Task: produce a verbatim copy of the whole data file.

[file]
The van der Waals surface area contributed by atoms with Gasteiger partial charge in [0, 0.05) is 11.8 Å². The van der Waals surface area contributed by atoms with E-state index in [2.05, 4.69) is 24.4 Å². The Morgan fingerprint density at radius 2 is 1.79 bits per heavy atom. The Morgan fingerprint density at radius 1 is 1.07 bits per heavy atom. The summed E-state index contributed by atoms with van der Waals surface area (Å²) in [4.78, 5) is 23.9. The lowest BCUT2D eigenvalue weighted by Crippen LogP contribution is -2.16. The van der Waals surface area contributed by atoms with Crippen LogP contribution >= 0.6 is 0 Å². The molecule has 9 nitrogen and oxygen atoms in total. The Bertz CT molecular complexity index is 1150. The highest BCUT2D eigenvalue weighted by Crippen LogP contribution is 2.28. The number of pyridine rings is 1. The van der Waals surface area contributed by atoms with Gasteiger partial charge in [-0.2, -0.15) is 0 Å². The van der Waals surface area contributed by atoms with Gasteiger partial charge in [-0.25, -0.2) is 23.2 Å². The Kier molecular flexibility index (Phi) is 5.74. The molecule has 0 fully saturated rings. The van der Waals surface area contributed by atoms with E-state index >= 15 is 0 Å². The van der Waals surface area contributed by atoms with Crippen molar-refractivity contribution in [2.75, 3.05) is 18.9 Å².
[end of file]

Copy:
The van der Waals surface area contributed by atoms with Gasteiger partial charge in [0, 0.05) is 11.8 Å². The van der Waals surface area contributed by atoms with E-state index in [2.05, 4.69) is 24.4 Å². The Morgan fingerprint density at radius 2 is 1.79 bits per heavy atom. The Morgan fingerprint density at radius 1 is 1.07 bits per heavy atom. The summed E-state index contributed by atoms with van der Waals surface area (Å²) in [4.78, 5) is 23.9. The lowest BCUT2D eigenvalue weighted by Crippen LogP contribution is -2.16. The van der Waals surface area contributed by atoms with Crippen LogP contribution >= 0.6 is 0 Å². The molecule has 9 nitrogen and oxygen atoms in total. The Bertz CT molecular complexity index is 1150. The highest BCUT2D eigenvalue weighted by Crippen LogP contribution is 2.28. The number of pyridine rings is 1. The van der Waals surface area contributed by atoms with Gasteiger partial charge in [-0.2, -0.15) is 0 Å². The van der Waals surface area contributed by atoms with Gasteiger partial charge in [-0.25, -0.2) is 23.2 Å². The Kier molecular flexibility index (Phi) is 5.74. The molecule has 0 fully saturated rings. The van der Waals surface area contributed by atoms with E-state index >= 15 is 0 Å². The van der Waals surface area contributed by atoms with Crippen molar-refractivity contribution in [2.75, 3.05) is 18.9 Å².